Grammatikopoulos created this simulation of palladium nanoparticles colliding at 1000 Kevin, or about 727 degrees Celsius. At this hot temperature, the nanoparticles meet, fuse, and crystallize, forming one large homogenous product.
Grammatikopoulos created this simulation of palladium nanoparticles colliding at 300 Kevin, or about 27 degrees Celsius. The nanoparticles meet, then fuse, then crystallize in orderly planes.
On the left you can see dendrites with different numbers of spines and visually watch how the molecules inside spread out, or diffuse, differently when there are more spines. On the right, you can numerically see the distribution of molecules in...
In the upper left box you can see all parts of the neuron in this model, the external structure and internal compartment (ER) that holds calcium (yellow), and the proteins involved in opening the calcium channel (blue, bright magenta and dark magenta)....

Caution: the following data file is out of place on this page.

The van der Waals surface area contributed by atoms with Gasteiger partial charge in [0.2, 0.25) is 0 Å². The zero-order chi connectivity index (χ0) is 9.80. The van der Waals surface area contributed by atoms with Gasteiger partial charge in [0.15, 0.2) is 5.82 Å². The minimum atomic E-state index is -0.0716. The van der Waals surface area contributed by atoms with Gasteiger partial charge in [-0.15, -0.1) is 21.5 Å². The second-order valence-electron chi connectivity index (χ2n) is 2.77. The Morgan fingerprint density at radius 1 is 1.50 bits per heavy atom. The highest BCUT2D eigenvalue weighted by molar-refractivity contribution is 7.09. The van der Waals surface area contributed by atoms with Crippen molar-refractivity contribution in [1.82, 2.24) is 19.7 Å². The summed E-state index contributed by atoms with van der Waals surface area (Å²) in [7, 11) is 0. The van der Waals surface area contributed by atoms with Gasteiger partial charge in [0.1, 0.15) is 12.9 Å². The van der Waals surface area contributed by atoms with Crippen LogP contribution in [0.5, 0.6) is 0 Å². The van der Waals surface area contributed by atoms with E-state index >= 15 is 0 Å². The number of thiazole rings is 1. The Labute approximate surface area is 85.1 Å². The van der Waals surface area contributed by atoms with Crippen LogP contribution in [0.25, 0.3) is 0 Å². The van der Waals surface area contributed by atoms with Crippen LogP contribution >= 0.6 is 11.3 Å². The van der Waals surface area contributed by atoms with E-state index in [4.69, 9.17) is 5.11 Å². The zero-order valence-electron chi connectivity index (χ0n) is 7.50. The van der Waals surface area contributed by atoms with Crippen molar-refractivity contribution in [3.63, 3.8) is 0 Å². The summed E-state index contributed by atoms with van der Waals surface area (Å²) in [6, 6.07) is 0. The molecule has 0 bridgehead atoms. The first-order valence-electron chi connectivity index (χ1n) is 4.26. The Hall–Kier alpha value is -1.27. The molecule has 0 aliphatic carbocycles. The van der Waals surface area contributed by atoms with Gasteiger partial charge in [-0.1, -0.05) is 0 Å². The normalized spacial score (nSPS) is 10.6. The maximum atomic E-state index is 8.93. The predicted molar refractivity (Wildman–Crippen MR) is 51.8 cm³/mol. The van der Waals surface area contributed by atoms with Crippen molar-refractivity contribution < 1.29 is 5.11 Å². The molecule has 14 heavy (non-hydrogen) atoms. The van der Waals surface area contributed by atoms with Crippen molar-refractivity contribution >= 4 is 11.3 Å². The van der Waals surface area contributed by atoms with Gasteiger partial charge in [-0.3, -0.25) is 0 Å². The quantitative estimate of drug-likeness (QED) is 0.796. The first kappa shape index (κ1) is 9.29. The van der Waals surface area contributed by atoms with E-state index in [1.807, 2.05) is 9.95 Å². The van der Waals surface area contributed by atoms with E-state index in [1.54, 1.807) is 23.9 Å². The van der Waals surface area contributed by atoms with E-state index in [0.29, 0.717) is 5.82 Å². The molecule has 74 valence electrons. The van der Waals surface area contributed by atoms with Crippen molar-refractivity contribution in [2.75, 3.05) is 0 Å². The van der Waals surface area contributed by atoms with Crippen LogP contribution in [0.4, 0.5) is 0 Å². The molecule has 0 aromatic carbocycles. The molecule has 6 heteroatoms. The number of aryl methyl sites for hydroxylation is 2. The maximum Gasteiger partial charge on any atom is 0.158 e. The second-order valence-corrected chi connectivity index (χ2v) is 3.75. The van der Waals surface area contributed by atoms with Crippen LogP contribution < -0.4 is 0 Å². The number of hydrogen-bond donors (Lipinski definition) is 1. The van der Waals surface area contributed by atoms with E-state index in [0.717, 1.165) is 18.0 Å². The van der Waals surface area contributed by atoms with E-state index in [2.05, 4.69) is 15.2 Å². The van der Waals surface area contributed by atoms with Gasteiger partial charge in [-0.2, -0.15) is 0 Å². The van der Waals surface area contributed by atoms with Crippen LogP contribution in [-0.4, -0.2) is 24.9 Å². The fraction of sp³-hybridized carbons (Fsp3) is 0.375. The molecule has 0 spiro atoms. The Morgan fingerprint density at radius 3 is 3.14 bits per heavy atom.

X-Ray micro-CT scan of ant specimen Pheidole fervens by OIST Biodiversity & Biocomplexity Unit
The Haarii is a ritual dragon boat race held very year on May 4th in the lunar calendar. It is believed to ensure good harvests and the safety of fishermen. Adopted from China by the Ryukyu Kingdom in the late 12th century, it continues to be observed...
The OIST Gender Equality Task Force task force will address issues and implement changes with regard to gender equality at the university. Read more about it...
This video shows Palladium nanoparticles colliding and fusing in a hydrogen gas atmosphere, imaged live in OIST's Environmental Transmission Electron Microscope (TEM). On the left side, you see a live video image in which individual columns of...